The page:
Further, it is desirable for such a powder to have a specific surface area of from 1 to 5 m2 /g. In particular, the specific surface area ranging from 2 to 4 m2 /g is preferred from the viewpoint of compatibility with a liquid silicone.

In general, aluminum nitride is very hard, and the Mohs' hardness thereof is within the range of 7 to 9. Any aluminum nitride can be used in the present invention as far as the Mohs' hardness thereof is in the foregoing range, but the aluminum nitride having Mohs' hardness of from 8 to 9 is used to advantage.

The thermal conductivity of aluminum nitride is 7.7×10-1 cal/cm·sec·° C. in theory, but the actually measured value is lower than the theoretical value, specifically 6.0×10-1 cal/cm·sec·° C. or below, because the aluminum nitride powder obtained in practice is more or less contaminated with impurities and contains voids and bubbles. It is desirable for the aluminum nitride powder used in the present invention to have a thermal conductivity of at least 1.5×10-1 cal/cm·sec·° C., particularly preferably at least 2.4×10-1 cal/cm·sec·° C., at room temperature. When the thermal conductivity of an aluminum nitride powder used is below 1.5×10-1 cal/cm·sec·° C., the thermal conductivity of the grease or the sheet obtained cannot reach such a high value as to be aimed at by the present invention.

Specific examples of aluminum nitride which can be used in the present invention include US, UF and UM, commercial names, produced by Toyo Aluminum Co., Ltd., XUS-55548, commercial name, produced by Dow Chemical Co., Ltd., H-grade and F-grade, commercial names, produced by K. K. Tokuyama, FA and ES-10, commercial names, produced by Nippon Light Metal Co., Ltd., and A-100WR, A-100 and AG-SD, commercial names, produced by Advanced Refractory Technologies Inc.

The zinc oxide used in the present invention is generally called Zinc White, and it is a white powder having a hexagonal or wurtzite crystal structure. Such a zinc oxide powder can be prepared using known methods, including an indirect method wherein the zinc vapor generally produced by heating metallic zinc to 1,000° C. is oxidized with hot air, and a direct method wherein the zinc oxide obtained by roasting zinc ore is reduced by coal and the zinc vapor produced is oxidized with hot air, or the slag obtained by the leaching of zinc ore with sulfuric acid is admixed with coke, heated in an electric furnace and the zinc vapor produced thereby is oxidized with hot air.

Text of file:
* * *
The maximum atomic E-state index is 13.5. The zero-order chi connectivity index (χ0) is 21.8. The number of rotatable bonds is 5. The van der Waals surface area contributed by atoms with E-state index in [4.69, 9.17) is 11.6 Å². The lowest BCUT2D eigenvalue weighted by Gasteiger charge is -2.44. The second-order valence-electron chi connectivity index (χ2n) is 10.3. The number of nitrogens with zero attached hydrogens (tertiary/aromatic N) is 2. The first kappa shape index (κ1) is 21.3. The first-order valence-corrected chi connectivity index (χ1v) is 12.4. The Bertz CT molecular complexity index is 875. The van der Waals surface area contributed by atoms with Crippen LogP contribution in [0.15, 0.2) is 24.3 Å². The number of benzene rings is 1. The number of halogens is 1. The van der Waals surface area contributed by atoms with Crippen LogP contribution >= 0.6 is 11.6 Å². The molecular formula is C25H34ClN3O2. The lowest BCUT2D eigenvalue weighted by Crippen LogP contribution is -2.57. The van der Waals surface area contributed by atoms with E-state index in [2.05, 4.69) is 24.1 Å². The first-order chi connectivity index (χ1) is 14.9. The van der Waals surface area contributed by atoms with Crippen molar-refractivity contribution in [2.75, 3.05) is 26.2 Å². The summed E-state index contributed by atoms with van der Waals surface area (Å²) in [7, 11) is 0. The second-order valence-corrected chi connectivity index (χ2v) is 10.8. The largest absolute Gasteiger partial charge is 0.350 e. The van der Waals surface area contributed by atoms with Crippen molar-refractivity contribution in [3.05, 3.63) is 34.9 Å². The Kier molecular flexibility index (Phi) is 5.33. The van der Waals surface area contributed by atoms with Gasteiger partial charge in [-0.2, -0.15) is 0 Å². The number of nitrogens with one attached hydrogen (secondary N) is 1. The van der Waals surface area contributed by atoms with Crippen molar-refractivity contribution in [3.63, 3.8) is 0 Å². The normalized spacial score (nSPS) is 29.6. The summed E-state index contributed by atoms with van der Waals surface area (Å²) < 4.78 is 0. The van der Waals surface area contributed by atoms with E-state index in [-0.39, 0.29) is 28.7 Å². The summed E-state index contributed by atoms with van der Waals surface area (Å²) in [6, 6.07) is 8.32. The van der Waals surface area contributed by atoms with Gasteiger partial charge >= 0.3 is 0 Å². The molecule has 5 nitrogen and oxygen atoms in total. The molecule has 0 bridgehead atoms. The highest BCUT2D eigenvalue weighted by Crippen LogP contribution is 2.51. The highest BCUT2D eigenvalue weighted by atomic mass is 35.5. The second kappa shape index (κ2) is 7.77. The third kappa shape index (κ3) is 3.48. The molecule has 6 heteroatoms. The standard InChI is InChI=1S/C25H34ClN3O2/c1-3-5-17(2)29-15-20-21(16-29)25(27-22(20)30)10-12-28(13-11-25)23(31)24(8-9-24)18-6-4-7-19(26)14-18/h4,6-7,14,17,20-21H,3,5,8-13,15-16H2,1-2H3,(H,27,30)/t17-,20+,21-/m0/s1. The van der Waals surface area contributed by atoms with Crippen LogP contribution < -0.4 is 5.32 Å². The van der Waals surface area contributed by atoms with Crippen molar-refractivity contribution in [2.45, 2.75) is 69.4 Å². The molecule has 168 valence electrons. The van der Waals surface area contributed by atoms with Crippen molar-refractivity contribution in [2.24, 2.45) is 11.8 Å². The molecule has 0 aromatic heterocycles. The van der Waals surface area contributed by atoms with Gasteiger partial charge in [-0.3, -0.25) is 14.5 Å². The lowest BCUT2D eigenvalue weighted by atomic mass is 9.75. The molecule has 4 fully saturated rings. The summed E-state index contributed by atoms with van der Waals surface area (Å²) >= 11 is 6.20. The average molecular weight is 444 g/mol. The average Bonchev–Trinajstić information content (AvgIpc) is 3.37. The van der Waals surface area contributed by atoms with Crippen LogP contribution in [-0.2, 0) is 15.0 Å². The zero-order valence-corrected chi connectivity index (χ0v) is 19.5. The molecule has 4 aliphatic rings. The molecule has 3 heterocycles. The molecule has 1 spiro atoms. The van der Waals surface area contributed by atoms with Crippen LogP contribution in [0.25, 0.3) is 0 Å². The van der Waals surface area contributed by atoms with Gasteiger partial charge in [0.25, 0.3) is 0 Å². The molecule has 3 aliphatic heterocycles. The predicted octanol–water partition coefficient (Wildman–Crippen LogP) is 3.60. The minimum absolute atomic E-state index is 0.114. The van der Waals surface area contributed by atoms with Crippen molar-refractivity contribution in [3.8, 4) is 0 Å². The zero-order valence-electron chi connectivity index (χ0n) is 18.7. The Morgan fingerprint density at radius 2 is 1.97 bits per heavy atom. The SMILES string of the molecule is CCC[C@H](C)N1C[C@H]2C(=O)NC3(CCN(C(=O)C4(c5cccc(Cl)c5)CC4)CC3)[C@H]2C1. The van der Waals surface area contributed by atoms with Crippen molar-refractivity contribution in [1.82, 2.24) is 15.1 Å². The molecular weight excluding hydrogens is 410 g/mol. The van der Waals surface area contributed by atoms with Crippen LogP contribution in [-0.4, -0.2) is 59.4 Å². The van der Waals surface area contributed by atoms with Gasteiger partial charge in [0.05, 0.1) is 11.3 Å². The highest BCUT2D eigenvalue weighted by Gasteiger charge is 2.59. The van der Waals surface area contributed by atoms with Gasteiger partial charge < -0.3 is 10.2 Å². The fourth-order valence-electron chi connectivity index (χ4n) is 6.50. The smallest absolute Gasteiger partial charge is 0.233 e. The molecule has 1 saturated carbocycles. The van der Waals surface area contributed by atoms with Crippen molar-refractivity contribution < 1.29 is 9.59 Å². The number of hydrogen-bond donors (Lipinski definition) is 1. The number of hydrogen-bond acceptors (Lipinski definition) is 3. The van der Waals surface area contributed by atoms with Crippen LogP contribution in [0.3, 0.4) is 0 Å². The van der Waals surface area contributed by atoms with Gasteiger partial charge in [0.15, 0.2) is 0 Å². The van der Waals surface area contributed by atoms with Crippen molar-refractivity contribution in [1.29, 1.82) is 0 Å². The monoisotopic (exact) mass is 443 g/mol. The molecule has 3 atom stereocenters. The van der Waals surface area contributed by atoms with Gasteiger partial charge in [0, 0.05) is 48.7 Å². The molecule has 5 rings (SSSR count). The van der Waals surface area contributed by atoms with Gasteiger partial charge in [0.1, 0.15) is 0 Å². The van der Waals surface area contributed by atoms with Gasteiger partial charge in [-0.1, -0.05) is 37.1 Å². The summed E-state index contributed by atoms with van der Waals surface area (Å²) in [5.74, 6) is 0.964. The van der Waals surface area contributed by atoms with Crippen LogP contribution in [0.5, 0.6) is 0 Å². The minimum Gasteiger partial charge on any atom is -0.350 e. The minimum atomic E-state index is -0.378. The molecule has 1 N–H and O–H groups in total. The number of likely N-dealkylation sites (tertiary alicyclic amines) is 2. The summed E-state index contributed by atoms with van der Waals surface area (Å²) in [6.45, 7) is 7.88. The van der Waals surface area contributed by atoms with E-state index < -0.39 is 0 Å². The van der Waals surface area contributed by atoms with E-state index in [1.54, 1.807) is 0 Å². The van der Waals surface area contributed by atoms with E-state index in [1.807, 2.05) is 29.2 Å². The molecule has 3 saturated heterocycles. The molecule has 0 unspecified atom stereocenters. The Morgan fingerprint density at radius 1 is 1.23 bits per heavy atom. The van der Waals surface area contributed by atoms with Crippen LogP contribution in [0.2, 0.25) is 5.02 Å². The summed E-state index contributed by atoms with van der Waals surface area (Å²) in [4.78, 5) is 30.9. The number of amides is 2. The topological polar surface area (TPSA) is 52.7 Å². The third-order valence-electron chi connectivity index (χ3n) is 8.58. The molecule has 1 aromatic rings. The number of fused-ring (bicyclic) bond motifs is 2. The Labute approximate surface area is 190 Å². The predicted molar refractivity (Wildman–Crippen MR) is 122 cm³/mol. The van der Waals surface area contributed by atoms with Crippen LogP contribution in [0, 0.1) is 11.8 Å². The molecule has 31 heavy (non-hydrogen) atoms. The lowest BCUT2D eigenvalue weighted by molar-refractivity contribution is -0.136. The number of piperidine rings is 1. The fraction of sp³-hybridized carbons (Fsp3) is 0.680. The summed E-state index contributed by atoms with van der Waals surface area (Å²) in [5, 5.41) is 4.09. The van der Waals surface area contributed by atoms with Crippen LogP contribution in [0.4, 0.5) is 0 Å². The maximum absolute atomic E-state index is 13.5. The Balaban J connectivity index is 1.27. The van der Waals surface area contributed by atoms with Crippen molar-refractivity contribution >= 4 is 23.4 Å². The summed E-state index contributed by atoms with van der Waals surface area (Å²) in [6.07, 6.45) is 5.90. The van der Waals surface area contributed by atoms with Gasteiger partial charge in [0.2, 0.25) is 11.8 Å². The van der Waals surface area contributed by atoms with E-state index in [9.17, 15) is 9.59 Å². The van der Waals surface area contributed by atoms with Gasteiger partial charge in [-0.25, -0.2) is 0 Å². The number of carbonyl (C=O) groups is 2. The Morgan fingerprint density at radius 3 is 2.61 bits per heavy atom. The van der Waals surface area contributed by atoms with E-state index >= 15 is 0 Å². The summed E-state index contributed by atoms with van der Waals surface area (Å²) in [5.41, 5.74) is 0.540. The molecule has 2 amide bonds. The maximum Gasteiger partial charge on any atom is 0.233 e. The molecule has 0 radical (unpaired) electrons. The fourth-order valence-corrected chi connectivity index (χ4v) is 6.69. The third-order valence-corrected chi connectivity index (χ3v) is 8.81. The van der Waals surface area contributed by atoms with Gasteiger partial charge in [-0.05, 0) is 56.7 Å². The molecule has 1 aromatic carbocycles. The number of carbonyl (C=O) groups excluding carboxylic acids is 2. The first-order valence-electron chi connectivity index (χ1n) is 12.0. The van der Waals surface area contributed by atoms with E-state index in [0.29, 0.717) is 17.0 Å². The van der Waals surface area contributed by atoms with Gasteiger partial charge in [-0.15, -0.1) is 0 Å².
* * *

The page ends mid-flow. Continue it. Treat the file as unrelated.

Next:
The zinc oxide produced using any of the foregoing methods is cooled by passing through an air condenser equipped with a blower, and fractionated according to the grain size. As another production method of zinc oxide, there is known a wet method in which a zinc salt solution is admixed with an alkali carbonate solution to precipitate zinc hydroxycarbonate and the zinc hydroxycarbonate obtained is roasted.

The thus obtained zinc oxide powders are defined in accordance with the Japanese Industrial Standards, JIS K1410 and K5102, or American standards, ASTM-D79.

In the present invention, the zinc oxide powders produced by any methods, including the foregoing methods, can be used alone, or a mixture of zinc oxide powders produced by different methods may be used.

The zinc oxide powder is used not only as a vulcanization accelerator for rubber but also in the fields of coating color, ceramics, enameled ware, glass, ferrite, cosmetics and medicines. Further, it is known to use a zinc oxide powder as a thermal conductivity providing filler in a thermally conductive grease [Japanese Tokkai Sho 51-55870, Sho 54-116055, Sho 55-45770, Sho 56-28264, Sho 61-157587, Hei 2-212556 (U.S. Pat. No. 5,221,339), Hei 3-162493 (U.S. Pat. No. 5,100,568) and Hei 4-202496).